I appreciate so many people visiting yesterday's post (561 page loads, 376 unique visitors), engaging in discussion, taking action by buying season subscriptions (!), and sharing their responses here. I can tell by the continued jump in blog traffic that this issue interests a great many people, and that alone is very heartening for those of us who care and are directly affected by this issue.
For those of you just joining us, yesterday I posted an email that had been forwarded to me, encouraging people to take action and support Primary Stages' all-female playwright season by buying a season subscription, even if you are out of town. I posted it here and on Twitter. In the afternoon, Primary Stages responded, verifying that some subscribers had said the reason they were not renewing their subscription was because their season was plays by women.
Many people expressed a healthy skepticism yesterday, wanting more specific sources and statistics on the issue. Late last night I heard from the person who wrote the initial email suggesting that buying a season subscription to Primary Stages in response subscribers not renewing due to the all-female bill. I have pasted her information in its entirety below.
In a separate post, I am sharing my own statistics on script submissions, broken down by gender, to Red Bull Theater, where I am Literary Manager.
From the Sender of the Original Email:
A report of some negative audience responses to Primary Stages' all-female authored 2009-2010 season was mentioned on the International Centre for Women Playwrights listserve on May 8, 2009. On the listserve, there was an informal request from ICWP members for brainstorming about ways we might suggest to help garner more support for the Primary Stages season.
The "buying of a 2009-2010 season subscription and donating it to an emerging New York female playwright" campaign was a female playwright's response.
Some current facts about female playwrights in the U.S.:
From 1660-1680, women playwrights accounted for only 7% of the plays produced in London.-Donkin, Ellen. Getting Into the Act: Women Playwrights in London, 1776-1829. London: Routledge. Page 1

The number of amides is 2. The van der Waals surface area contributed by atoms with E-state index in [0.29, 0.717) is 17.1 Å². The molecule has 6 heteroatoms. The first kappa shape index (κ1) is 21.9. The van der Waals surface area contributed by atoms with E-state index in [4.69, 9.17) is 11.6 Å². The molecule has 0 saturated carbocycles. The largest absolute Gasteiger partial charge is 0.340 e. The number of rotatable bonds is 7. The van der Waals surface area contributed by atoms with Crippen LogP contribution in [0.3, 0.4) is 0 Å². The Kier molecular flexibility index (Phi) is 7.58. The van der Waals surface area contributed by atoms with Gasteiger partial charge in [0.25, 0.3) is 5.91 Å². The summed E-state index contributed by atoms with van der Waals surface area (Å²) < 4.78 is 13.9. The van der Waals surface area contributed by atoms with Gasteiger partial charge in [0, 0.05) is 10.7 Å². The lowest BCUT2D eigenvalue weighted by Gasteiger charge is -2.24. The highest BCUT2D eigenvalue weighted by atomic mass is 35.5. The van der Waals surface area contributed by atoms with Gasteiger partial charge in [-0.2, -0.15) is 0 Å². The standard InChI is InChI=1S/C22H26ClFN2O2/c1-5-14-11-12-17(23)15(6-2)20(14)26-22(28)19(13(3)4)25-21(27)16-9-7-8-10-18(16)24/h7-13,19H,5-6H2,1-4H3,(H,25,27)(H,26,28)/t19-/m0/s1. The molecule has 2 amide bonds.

According to recent Dramatists Guild statistics, in 2007 & 2008, only “9-11%” of all productions in Regional, League of Resident Theatres [L.O.R.T.], and Off-Broadway theatres were written by women.- Garrison, Gary. “Numbers.” Dramatists Guild of America E-Flash. Newsletter to Members. 26 Feb. 2009.
Playwright Theresa Rebeck, in her 9 September 2008 essay for The Guardian entitled “Broadway’s Glass Ceiling” states that for the 2008/2009 New York theater season, plays penned by women constituted only 12.6% of the shows in New York venues. - Rebeck, Theresa. “Broadway’s Glass Ceiling.” 9 Sept. 2008. The Guardian. http://www.guardian.co.uk/stage/theatreblog/2008/sep/09/broadwaysglassceiling
“One hundred years ago, in 1908-1909, according to Internet Broadway Database, nearly 13% of new straight plays on New York stages were by women.”- Jordan, Julia. “Women Playwrights: Equality in Production.” The Dramatist. Jan/Feb 2009. Vol. II, no. 3. 36-37.
Rebeck cites the 1908-1909 data specifically at “12.8%.” That means in the 2008-2009 season in New York, there were .2% less female-penned shows than in 1908, at the beginning of the 20th century.
This is even more surprising when considering other related statistics, such as in 2000, the U.S. Census reported that females comprised 51% of the U.S. population.- Spraggins, Reneé. “We the People: Women and Men in the United States.” Census 2000 Special Reports.” January 2005. http://www.census.gov/prod/2005pubs/censr-20.pdf
And of course, it is worth noting that there are now thousands of female playwrights in the United States.
Women constitute 40% of the Dramatists Guild today; 2,230 females are members. - Garrison, Gary. “Numbers.” Dramatists Guild of America E-Flash. Newsletter to Members. 26 Feb. 2009
This 2,230 figure under-represents the actual number of female playwrights living in the United States, as many female playwrights cannot afford to be current members of the DG, and/or have not yet been “identified." So a conservative guess is there are 5,000 female playwrights or MORE in the United
States right now.